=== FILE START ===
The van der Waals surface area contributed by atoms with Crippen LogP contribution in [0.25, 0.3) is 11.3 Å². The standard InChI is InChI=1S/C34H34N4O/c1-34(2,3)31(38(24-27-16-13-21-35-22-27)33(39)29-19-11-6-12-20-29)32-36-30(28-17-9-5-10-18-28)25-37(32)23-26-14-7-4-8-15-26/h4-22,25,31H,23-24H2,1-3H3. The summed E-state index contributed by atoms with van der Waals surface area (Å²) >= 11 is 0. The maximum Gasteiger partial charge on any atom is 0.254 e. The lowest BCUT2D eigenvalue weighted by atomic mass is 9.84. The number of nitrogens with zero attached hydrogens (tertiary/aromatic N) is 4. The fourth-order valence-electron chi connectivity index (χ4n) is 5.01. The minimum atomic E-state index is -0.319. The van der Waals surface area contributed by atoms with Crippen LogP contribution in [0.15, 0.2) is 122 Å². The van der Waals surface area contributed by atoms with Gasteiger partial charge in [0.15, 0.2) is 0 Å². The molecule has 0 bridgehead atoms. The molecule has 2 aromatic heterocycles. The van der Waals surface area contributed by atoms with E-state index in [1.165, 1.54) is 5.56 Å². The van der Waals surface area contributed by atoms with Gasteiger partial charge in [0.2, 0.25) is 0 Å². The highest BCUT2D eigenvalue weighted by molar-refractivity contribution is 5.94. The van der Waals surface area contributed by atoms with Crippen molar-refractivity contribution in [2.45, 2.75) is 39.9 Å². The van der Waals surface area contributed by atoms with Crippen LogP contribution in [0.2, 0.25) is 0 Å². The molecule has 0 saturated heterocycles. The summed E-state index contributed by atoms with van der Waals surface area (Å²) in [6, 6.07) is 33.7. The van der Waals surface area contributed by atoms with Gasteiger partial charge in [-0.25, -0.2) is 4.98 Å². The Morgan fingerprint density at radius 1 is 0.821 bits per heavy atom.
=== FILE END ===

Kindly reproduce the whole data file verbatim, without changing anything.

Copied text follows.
The van der Waals surface area contributed by atoms with Crippen LogP contribution in [0.25, 0.3) is 11.3 Å². The standard InChI is InChI=1S/C34H34N4O/c1-34(2,3)31(38(24-27-16-13-21-35-22-27)33(39)29-19-11-6-12-20-29)32-36-30(28-17-9-5-10-18-28)25-37(32)23-26-14-7-4-8-15-26/h4-22,25,31H,23-24H2,1-3H3. The summed E-state index contributed by atoms with van der Waals surface area (Å²) >= 11 is 0. The maximum Gasteiger partial charge on any atom is 0.254 e. The lowest BCUT2D eigenvalue weighted by atomic mass is 9.84. The number of nitrogens with zero attached hydrogens (tertiary/aromatic N) is 4. The fourth-order valence-electron chi connectivity index (χ4n) is 5.01. The minimum atomic E-state index is -0.319. The van der Waals surface area contributed by atoms with Crippen LogP contribution in [0.15, 0.2) is 122 Å². The van der Waals surface area contributed by atoms with Gasteiger partial charge in [0.15, 0.2) is 0 Å². The molecule has 0 bridgehead atoms. The molecule has 2 aromatic heterocycles. The van der Waals surface area contributed by atoms with E-state index in [1.165, 1.54) is 5.56 Å². The van der Waals surface area contributed by atoms with Gasteiger partial charge in [0.2, 0.25) is 0 Å². The highest BCUT2D eigenvalue weighted by molar-refractivity contribution is 5.94. The van der Waals surface area contributed by atoms with Crippen molar-refractivity contribution in [2.45, 2.75) is 39.9 Å². The van der Waals surface area contributed by atoms with Crippen LogP contribution in [0.2, 0.25) is 0 Å². The molecule has 0 saturated heterocycles. The summed E-state index contributed by atoms with van der Waals surface area (Å²) in [6, 6.07) is 33.7. The van der Waals surface area contributed by atoms with Gasteiger partial charge in [-0.25, -0.2) is 4.98 Å². The Morgan fingerprint density at radius 1 is 0.821 bits per heavy atom.